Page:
Insure.com’s Rating of Best Auto Insurance Companies

This week, Insure.com, the self-proclaimed independent consumer insurance website, released its list of Best Insurance Companies based on customer satisfaction rankings.  The company surveyed 3,835 customers of 15 large insurers in auto, home, and health insurance, and 14 in life insurance.

The survey asked about:

  1. customer service
  2. claims satisfaction
  3. value for price paid
  4. percent who plan to renew
  5. percent who would recommend the company

Based on their responses, the top auto insurance companies were:

  1. USAA
  2. State Farm
  3. Farmers
  4. GEICO
  5. Auto Club of Southern California
  6. Nationwide
  7. Liberty Mutual
  8. Allstate
  9. American Family
  10. The Hartford
  11. Erie Insurance Group
  12. Progressive
  13. MetLife
  14. Travelers
  15. Mercury General

It’s important to note, having sued drivers covered by most of these companies, I would have a different ranking.  My ranking would largely be focused on what company is most reasonable in willing to admit when their drivers caused a problem, and who are willing to protect their customers by making fair settlement offers when their customers do something wrong.

Using my criteria, I’d put USAA, GEICO, Liberty Mutual, and Hartford in a top group.  I’d put MetLife, Nationwide, Travelers and State Farm in a middle group.  I’d put Farmers, Allstate, Progressive, and Mercury in a bottom group.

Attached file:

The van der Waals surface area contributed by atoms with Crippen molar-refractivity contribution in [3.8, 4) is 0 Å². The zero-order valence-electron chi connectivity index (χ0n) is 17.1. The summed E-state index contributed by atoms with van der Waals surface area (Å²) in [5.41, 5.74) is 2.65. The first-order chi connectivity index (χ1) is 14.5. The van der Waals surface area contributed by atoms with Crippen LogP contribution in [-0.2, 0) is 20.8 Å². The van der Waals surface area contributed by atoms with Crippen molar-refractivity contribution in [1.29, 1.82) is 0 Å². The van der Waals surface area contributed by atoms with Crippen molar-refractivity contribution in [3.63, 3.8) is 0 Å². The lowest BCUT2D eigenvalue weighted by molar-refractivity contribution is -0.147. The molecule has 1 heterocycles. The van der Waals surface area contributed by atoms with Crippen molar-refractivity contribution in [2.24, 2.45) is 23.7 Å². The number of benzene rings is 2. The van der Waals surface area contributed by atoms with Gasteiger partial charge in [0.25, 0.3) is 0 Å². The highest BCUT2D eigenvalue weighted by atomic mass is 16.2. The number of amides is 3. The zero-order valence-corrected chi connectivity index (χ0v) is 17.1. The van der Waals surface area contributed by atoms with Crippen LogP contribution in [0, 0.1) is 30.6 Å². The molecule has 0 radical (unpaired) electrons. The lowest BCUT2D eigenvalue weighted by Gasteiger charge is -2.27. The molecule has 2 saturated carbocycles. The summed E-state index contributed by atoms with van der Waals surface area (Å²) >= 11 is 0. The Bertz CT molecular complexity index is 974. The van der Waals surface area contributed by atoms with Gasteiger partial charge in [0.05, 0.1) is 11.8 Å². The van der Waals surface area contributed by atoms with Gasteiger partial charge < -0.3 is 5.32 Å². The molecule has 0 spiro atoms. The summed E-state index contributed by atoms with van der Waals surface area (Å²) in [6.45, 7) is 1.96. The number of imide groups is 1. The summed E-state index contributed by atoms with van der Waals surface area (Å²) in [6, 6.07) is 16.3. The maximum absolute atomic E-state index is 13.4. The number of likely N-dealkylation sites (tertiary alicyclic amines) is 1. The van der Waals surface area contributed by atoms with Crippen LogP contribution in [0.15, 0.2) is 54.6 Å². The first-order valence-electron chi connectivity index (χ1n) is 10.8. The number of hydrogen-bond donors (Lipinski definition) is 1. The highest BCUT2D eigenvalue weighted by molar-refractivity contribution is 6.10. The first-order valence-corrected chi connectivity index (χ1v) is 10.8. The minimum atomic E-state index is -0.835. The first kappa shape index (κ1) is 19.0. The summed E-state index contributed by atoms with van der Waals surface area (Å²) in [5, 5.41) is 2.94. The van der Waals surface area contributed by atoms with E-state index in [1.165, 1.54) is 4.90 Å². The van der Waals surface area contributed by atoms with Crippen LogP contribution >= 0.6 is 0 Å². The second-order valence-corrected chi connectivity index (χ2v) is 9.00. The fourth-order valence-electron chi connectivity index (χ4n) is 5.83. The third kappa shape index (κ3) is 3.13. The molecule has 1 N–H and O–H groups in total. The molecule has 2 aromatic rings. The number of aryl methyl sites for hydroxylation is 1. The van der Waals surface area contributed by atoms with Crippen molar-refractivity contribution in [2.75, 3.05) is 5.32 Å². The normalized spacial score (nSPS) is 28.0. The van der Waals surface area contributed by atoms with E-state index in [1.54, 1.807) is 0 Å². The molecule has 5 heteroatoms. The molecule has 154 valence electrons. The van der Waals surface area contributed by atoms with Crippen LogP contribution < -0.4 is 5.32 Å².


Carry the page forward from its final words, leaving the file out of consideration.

My criteria is certainly different than that used in the survey, but I also think it’s an important perspective when you’re buying insurance.  Heaven forbid, if you do cause a wreck, you want to make sure your company protects you.  When the company doesn’t offer enough and forces a lawsuit to be filed against you, then that’s likely the insurance company not doing its job.

Auto Accidents: Top 9 Mistakes When Buying Your Auto Insurance MISTAKE EIGHT: Thinking That You Are “Fully Covered”

I often ask clients who have been victims of car wrecks what type of coverage they have.  Most respond that they are “fully covered.”

What does that mean?  Too often, people who tell me that they are “fully covered” aren’t fully covered.  They usually only have the minimum liability limits required by law.  But they think they’re “fully covered” because some agent told them that without explaining to them what it really means.

As I’ve mentioned earlier, when buying liability insurance to protect yourself from a claim made against you when you cause a wreck, you need to make sure you have adequate liability insurance.  For most people, that means more than the $30,000.00 required by law.

Additionally, you need to buy personal injury protection and uninsured/underinsured motorist coverage to make sure that you’re protected when you or your family is injured in a wreck caused by someone else.

In my mind, you’re not “fully covered” until you have these types of insurance in sufficient amounts to cover a likely claim size given your circumstances.

Don’t just let the agent tell you you’re “fully covered.”  Make the agent explain what the mean and how you’re being protected.

Car Wrecks: Could You Be Liable For Sending A Text To A Driver?

texting-while-driving.bmp” alt=”" /> It’s no secret that texting while driving is dangerous.